So I would print it in two parts and designed a cup and spigot so that the pieces would sit nicely together and to offer more support to the top when glued together.
  The macaw (or Cockatoo) would be sitting on a thick wire half circle (sometimes you have to realise that not everything needs to be printed!) so I also added two locating holes to the top to securely hold the ends.
   You can’t see them on the image of the file on my computer because its printing top down, and the holes only go part way through to make a neater finish on the underside. (How clever is that!)

The base and top are then printed from the file (to securely hold them they are printed with a raft which pulls off after printing).
   All it takes is a light sand to remove any printing burrs then its ready for painting.
   My current stock ones are painted to look like mahogany, although I already have commissions for both black and ivory versions.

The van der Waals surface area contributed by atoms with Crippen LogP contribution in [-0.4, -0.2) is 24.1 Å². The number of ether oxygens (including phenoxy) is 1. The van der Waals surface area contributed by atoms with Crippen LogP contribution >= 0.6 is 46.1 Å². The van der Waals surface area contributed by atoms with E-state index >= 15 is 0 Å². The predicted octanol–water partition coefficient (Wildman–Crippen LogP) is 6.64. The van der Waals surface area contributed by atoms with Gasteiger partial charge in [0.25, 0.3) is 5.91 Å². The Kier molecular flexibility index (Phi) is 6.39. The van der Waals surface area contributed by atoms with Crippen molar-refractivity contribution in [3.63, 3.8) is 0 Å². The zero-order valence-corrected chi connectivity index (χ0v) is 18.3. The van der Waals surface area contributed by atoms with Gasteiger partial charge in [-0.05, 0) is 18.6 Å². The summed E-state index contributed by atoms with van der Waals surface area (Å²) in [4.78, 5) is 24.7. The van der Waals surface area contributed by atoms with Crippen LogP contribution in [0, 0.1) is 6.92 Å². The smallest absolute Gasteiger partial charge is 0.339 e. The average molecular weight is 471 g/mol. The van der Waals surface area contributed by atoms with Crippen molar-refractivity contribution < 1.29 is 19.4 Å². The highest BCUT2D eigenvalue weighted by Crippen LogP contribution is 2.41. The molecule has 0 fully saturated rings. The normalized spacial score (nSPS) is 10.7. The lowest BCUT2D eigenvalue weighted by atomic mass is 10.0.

And there you have it, a brand new product for the Dee-Daw range courtesy of the 3D printer!
The other thing that the printer has been doing really well recently is filling the supply gap with even better versions of things I had to previously buy.
   My current favourites are the baskets, crates and cast iron casseroles I have created for my kitchen ranges.

I have created a range of useful pieces in different sizes and shapes based on the same basic files which I now use on virtually all my kitchen pieces.   
You can see on the picture below, the crate under the sink, basket on the base of the narrow dresser, baskets, crates and casserole on the Queen Mary dresser base – and my favourite basket – on the worktop packed with fresh veg (which I also make)

Keep checking in here to find out more about my latest makes.